The national initiative on Integrated Computational Materials Engineering holds great promise for accelerating the insertion of new materials in high performance structural applications. Achieving this aim relies upon the fidelity of materials models and their ability to capture the connectivity between processing, microstructure and performance. This presentation will focus on advancements in our ability to characterize deformation mechanisms at finer length-scales – from atomic to grain-level behavior. Using electron-microscopy-based techniques, new insights into the governing deformation mechanisms in several important structural materials are being developed. One example to be discussed is the Ni-base superalloys, where a surprising variety of governing mechanisms are observed as a function of microstructure and deformation condition. The important interplay between characterization and modeling at several length-scales (atomistic, phase field and crystal plasticity) in elucidating rate-limiting processes will also be discussed.
About the Speaker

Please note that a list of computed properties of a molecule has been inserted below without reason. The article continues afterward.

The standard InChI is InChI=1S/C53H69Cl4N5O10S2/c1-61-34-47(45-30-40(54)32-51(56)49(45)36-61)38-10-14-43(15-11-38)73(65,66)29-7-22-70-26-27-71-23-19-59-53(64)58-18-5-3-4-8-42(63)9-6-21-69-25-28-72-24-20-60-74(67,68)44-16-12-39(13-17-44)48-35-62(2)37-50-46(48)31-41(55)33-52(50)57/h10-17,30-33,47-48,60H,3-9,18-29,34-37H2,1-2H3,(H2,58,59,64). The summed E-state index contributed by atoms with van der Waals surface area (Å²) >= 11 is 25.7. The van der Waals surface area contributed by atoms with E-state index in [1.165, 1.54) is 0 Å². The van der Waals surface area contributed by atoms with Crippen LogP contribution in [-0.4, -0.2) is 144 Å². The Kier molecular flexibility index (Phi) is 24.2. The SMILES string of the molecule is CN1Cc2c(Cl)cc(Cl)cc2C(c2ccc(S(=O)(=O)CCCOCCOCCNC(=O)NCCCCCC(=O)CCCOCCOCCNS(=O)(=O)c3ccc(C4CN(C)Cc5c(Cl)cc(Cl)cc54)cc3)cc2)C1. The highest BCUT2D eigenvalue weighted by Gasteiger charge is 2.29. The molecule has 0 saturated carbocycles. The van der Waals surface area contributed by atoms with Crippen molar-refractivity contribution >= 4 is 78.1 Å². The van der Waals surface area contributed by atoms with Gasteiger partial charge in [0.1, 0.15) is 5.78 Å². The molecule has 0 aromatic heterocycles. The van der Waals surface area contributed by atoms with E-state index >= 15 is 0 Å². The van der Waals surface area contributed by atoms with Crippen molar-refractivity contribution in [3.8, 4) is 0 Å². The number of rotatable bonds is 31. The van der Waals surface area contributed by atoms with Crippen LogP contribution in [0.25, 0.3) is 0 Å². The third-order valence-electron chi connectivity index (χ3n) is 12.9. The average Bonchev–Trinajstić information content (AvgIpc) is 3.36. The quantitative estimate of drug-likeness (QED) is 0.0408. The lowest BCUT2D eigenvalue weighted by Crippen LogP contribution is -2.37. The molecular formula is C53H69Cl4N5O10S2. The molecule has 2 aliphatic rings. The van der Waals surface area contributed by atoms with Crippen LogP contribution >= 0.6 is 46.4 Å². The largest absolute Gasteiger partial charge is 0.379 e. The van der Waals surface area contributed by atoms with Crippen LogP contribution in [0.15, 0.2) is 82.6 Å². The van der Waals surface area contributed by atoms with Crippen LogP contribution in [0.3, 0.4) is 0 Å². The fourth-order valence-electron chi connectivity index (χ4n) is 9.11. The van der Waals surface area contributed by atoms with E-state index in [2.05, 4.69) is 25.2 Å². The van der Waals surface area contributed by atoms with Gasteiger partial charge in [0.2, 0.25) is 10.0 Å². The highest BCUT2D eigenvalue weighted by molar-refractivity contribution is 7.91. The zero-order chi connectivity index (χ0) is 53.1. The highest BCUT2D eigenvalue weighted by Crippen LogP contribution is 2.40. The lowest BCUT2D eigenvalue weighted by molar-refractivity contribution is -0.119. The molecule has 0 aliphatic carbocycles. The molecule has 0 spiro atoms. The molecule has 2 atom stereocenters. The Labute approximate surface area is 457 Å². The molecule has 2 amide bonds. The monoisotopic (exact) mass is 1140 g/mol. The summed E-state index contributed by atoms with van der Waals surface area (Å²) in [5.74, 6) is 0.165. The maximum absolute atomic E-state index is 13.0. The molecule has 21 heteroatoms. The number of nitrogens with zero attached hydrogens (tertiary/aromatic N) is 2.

Professor Mills earned his BS degree (1980) from San Jose State University, and MS (1982) and PhD (1985) degrees in Materials Science and Engineering from Stanford University. He joined the Department of Materials Science and Engineering at Ohio State in 1994 as Associate Professor after a two-year post-doctoral appointment at Ecole Polytechnique Federale Lausanne, and six-years as Senior Member of Technical Staff at Sandia National Laboratories. Mills was promoted to Professor in 2000 and was appointed as the McDougal Professor of Engineering in 2004. Professor Mills’ primary research interests are the relationship between microstructure and properties of materials, with special emphasis on transmission electron microscopy techniques which make it possible to the study the structure and chemistry of materials down to atomic dimensions. He has authored or co-authored with members of his group over 160 journal articles. His group is developing new insights into the mechanical behavior of several important metallurgical systems. His present research programs include studies of creep and fatigue in aerospace titanium alloys and nickel-based superalloys, strengthening mechanisms in automotive aluminum alloys, and nanocluster strengthening in ferritic stainless steels for nuclear applications. He has been awarded the Department of Energy (Office of Basic Energy Sciences) Materials Sciences Award for Outstanding Research, the American Society for Metals (ASM) Silver Medal and is a Fellow of ASM.